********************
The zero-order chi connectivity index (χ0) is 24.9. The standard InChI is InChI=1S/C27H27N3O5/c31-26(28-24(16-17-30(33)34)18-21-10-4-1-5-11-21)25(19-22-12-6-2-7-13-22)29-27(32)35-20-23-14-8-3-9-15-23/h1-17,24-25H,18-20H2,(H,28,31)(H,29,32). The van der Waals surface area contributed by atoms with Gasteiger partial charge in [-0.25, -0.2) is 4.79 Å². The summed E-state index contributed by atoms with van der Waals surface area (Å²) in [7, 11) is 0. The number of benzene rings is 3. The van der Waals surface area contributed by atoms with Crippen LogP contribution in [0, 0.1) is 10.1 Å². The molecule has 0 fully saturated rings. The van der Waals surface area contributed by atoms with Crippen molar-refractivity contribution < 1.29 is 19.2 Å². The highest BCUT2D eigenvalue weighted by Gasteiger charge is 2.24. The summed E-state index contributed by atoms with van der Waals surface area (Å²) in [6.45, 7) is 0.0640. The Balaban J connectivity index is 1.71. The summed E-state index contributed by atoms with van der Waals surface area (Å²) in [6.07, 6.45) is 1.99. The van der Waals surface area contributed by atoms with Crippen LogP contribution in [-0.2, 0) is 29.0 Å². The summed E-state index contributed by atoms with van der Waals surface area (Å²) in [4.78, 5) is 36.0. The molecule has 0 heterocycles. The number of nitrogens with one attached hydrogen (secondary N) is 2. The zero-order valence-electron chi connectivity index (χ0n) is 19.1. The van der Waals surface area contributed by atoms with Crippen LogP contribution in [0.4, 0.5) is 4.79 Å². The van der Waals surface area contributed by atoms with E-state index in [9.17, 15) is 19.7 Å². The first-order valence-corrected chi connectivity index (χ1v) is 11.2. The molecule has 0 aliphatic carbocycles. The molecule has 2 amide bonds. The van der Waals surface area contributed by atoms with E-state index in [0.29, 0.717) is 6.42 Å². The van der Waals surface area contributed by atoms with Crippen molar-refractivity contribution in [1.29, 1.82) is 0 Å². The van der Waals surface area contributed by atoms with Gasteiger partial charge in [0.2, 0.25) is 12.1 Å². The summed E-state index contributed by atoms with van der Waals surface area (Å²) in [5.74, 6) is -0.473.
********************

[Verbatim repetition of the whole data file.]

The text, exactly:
The zero-order chi connectivity index (χ0) is 24.9. The standard InChI is InChI=1S/C27H27N3O5/c31-26(28-24(16-17-30(33)34)18-21-10-4-1-5-11-21)25(19-22-12-6-2-7-13-22)29-27(32)35-20-23-14-8-3-9-15-23/h1-17,24-25H,18-20H2,(H,28,31)(H,29,32). The van der Waals surface area contributed by atoms with Gasteiger partial charge in [-0.25, -0.2) is 4.79 Å². The summed E-state index contributed by atoms with van der Waals surface area (Å²) in [7, 11) is 0. The number of benzene rings is 3. The van der Waals surface area contributed by atoms with Crippen LogP contribution in [0, 0.1) is 10.1 Å². The molecule has 0 fully saturated rings. The van der Waals surface area contributed by atoms with Crippen molar-refractivity contribution < 1.29 is 19.2 Å². The highest BCUT2D eigenvalue weighted by Gasteiger charge is 2.24. The summed E-state index contributed by atoms with van der Waals surface area (Å²) in [6.45, 7) is 0.0640. The Balaban J connectivity index is 1.71. The summed E-state index contributed by atoms with van der Waals surface area (Å²) in [6.07, 6.45) is 1.99. The van der Waals surface area contributed by atoms with Crippen LogP contribution in [-0.2, 0) is 29.0 Å². The summed E-state index contributed by atoms with van der Waals surface area (Å²) in [4.78, 5) is 36.0. The molecule has 0 heterocycles. The number of nitrogens with one attached hydrogen (secondary N) is 2. The zero-order valence-electron chi connectivity index (χ0n) is 19.1. The van der Waals surface area contributed by atoms with Crippen LogP contribution in [0.4, 0.5) is 4.79 Å². The van der Waals surface area contributed by atoms with E-state index in [9.17, 15) is 19.7 Å². The first-order valence-corrected chi connectivity index (χ1v) is 11.2. The molecule has 0 aliphatic carbocycles. The molecule has 2 amide bonds. The van der Waals surface area contributed by atoms with E-state index in [0.29, 0.717) is 6.42 Å². The van der Waals surface area contributed by atoms with Crippen molar-refractivity contribution in [1.29, 1.82) is 0 Å². The van der Waals surface area contributed by atoms with Gasteiger partial charge in [0.2, 0.25) is 12.1 Å². The summed E-state index contributed by atoms with van der Waals surface area (Å²) in [5.74, 6) is -0.473.